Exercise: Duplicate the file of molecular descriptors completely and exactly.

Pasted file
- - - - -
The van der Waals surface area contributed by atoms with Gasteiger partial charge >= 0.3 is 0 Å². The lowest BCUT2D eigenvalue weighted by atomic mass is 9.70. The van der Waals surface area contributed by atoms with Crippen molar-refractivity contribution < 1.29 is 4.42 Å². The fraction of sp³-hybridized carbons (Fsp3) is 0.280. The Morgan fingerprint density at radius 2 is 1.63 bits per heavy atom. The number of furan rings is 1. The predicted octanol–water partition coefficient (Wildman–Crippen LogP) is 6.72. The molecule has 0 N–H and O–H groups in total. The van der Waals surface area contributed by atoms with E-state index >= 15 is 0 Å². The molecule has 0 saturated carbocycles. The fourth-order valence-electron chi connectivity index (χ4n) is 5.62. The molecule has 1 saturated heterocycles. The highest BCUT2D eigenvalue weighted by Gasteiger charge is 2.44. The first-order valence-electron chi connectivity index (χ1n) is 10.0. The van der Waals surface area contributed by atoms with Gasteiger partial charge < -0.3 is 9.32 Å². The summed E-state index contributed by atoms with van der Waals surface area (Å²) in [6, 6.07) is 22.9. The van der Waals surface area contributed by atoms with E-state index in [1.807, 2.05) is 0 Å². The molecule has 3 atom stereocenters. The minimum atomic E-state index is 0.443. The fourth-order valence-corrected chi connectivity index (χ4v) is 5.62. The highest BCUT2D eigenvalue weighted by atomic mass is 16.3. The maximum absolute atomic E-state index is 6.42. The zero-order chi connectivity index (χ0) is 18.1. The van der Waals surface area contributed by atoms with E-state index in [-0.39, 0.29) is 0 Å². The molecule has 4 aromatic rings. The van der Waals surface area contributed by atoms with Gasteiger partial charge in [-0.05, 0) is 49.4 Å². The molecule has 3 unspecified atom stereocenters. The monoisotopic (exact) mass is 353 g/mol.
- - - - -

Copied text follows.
The van der Waals surface area contributed by atoms with Gasteiger partial charge >= 0.3 is 0 Å². The lowest BCUT2D eigenvalue weighted by atomic mass is 9.70. The van der Waals surface area contributed by atoms with Crippen molar-refractivity contribution < 1.29 is 4.42 Å². The fraction of sp³-hybridized carbons (Fsp3) is 0.280. The Morgan fingerprint density at radius 2 is 1.63 bits per heavy atom. The number of furan rings is 1. The predicted octanol–water partition coefficient (Wildman–Crippen LogP) is 6.72. The molecule has 0 N–H and O–H groups in total. The van der Waals surface area contributed by atoms with E-state index >= 15 is 0 Å². The molecule has 0 saturated carbocycles. The fourth-order valence-electron chi connectivity index (χ4n) is 5.62. The molecule has 1 saturated heterocycles. The highest BCUT2D eigenvalue weighted by Gasteiger charge is 2.44. The first-order valence-electron chi connectivity index (χ1n) is 10.0. The van der Waals surface area contributed by atoms with Gasteiger partial charge < -0.3 is 9.32 Å². The summed E-state index contributed by atoms with van der Waals surface area (Å²) in [6, 6.07) is 22.9. The van der Waals surface area contributed by atoms with E-state index in [1.807, 2.05) is 0 Å². The molecule has 3 atom stereocenters. The minimum atomic E-state index is 0.443. The fourth-order valence-corrected chi connectivity index (χ4v) is 5.62. The highest BCUT2D eigenvalue weighted by atomic mass is 16.3. The maximum absolute atomic E-state index is 6.42. The zero-order chi connectivity index (χ0) is 18.1. The van der Waals surface area contributed by atoms with E-state index in [-0.39, 0.29) is 0 Å². The molecule has 4 aromatic rings. The van der Waals surface area contributed by atoms with Gasteiger partial charge in [-0.05, 0) is 49.4 Å². The molecule has 3 unspecified atom stereocenters. The monoisotopic (exact) mass is 353 g/mol.